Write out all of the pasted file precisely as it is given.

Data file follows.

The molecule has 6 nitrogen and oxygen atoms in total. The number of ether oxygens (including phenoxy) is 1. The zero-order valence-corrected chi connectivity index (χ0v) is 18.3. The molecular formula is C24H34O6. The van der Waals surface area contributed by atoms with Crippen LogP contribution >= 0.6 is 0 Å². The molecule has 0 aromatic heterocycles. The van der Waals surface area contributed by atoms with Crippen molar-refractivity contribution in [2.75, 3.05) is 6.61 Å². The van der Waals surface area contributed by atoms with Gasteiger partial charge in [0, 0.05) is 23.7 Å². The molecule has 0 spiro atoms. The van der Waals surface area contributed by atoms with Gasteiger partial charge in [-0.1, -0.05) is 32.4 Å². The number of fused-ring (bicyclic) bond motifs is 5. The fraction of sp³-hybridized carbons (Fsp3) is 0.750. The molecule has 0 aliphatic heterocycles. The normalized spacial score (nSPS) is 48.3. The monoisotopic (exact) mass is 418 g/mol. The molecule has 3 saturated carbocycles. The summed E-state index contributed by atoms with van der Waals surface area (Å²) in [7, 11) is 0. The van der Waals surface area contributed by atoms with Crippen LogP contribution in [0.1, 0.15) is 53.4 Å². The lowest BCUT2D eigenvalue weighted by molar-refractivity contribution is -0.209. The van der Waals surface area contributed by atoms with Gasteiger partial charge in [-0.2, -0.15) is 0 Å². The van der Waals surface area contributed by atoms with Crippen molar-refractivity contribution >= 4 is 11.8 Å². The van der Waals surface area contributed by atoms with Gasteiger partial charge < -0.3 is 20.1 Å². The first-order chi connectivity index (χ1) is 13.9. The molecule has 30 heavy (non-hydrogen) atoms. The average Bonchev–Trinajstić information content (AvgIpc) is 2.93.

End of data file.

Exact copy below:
The molecule has 6 nitrogen and oxygen atoms in total. The number of ether oxygens (including phenoxy) is 1. The zero-order valence-corrected chi connectivity index (χ0v) is 18.3. The molecular formula is C24H34O6. The van der Waals surface area contributed by atoms with Crippen LogP contribution >= 0.6 is 0 Å². The molecule has 0 aromatic heterocycles. The van der Waals surface area contributed by atoms with Crippen molar-refractivity contribution in [2.75, 3.05) is 6.61 Å². The van der Waals surface area contributed by atoms with Gasteiger partial charge in [0, 0.05) is 23.7 Å². The molecule has 0 spiro atoms. The van der Waals surface area contributed by atoms with Gasteiger partial charge in [-0.1, -0.05) is 32.4 Å². The number of fused-ring (bicyclic) bond motifs is 5. The fraction of sp³-hybridized carbons (Fsp3) is 0.750. The molecule has 0 aliphatic heterocycles. The normalized spacial score (nSPS) is 48.3. The monoisotopic (exact) mass is 418 g/mol. The molecule has 3 saturated carbocycles. The summed E-state index contributed by atoms with van der Waals surface area (Å²) in [7, 11) is 0. The van der Waals surface area contributed by atoms with Crippen LogP contribution in [0.1, 0.15) is 53.4 Å². The lowest BCUT2D eigenvalue weighted by molar-refractivity contribution is -0.209. The van der Waals surface area contributed by atoms with Gasteiger partial charge in [-0.2, -0.15) is 0 Å². The van der Waals surface area contributed by atoms with Crippen molar-refractivity contribution >= 4 is 11.8 Å². The van der Waals surface area contributed by atoms with Gasteiger partial charge < -0.3 is 20.1 Å². The first-order chi connectivity index (χ1) is 13.9. The molecule has 30 heavy (non-hydrogen) atoms. The average Bonchev–Trinajstić information content (AvgIpc) is 2.93.